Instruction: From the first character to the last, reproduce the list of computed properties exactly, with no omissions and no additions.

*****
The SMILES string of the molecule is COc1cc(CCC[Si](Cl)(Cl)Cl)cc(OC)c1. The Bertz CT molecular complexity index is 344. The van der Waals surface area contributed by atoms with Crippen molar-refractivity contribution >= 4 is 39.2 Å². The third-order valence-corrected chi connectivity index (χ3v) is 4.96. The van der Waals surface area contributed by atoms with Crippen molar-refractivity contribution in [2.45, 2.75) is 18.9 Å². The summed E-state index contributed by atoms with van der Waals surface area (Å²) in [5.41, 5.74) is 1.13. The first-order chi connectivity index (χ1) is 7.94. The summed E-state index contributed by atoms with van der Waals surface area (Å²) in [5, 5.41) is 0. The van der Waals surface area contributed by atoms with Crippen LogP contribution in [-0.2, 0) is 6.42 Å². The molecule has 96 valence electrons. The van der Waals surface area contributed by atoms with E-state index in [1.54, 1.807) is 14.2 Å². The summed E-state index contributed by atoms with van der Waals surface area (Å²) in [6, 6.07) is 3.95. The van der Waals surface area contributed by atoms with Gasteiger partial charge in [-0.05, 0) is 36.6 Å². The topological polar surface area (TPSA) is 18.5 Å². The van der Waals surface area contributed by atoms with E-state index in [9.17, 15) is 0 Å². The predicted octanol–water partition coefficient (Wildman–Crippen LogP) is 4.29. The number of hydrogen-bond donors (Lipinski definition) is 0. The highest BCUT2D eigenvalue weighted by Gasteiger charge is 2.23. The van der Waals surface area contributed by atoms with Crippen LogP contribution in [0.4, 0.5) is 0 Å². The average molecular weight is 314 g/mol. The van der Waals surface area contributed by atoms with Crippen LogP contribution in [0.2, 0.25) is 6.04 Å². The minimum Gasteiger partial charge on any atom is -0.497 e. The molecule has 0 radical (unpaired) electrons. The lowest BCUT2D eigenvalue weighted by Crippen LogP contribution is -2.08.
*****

The SMILES string of the molecule is COc1cc(CCC[Si](Cl)(Cl)Cl)cc(OC)c1. The Bertz CT molecular complexity index is 344. The van der Waals surface area contributed by atoms with Crippen molar-refractivity contribution >= 4 is 39.2 Å². The third-order valence-corrected chi connectivity index (χ3v) is 4.96. The van der Waals surface area contributed by atoms with Crippen molar-refractivity contribution in [2.45, 2.75) is 18.9 Å². The summed E-state index contributed by atoms with van der Waals surface area (Å²) in [5.41, 5.74) is 1.13. The first-order chi connectivity index (χ1) is 7.94. The summed E-state index contributed by atoms with van der Waals surface area (Å²) in [5, 5.41) is 0. The van der Waals surface area contributed by atoms with Crippen LogP contribution in [-0.2, 0) is 6.42 Å². The molecule has 96 valence electrons. The van der Waals surface area contributed by atoms with E-state index in [1.54, 1.807) is 14.2 Å². The summed E-state index contributed by atoms with van der Waals surface area (Å²) in [6, 6.07) is 3.95. The van der Waals surface area contributed by atoms with Gasteiger partial charge in [-0.05, 0) is 36.6 Å². The topological polar surface area (TPSA) is 18.5 Å². The van der Waals surface area contributed by atoms with E-state index in [9.17, 15) is 0 Å². The predicted octanol–water partition coefficient (Wildman–Crippen LogP) is 4.29. The number of hydrogen-bond donors (Lipinski definition) is 0. The highest BCUT2D eigenvalue weighted by Gasteiger charge is 2.23. The van der Waals surface area contributed by atoms with Crippen LogP contribution in [0.4, 0.5) is 0 Å². The average molecular weight is 314 g/mol. The van der Waals surface area contributed by atoms with Crippen LogP contribution in [0.2, 0.25) is 6.04 Å². The minimum Gasteiger partial charge on any atom is -0.497 e. The molecule has 0 radical (unpaired) electrons. The lowest BCUT2D eigenvalue weighted by Crippen LogP contribution is -2.08.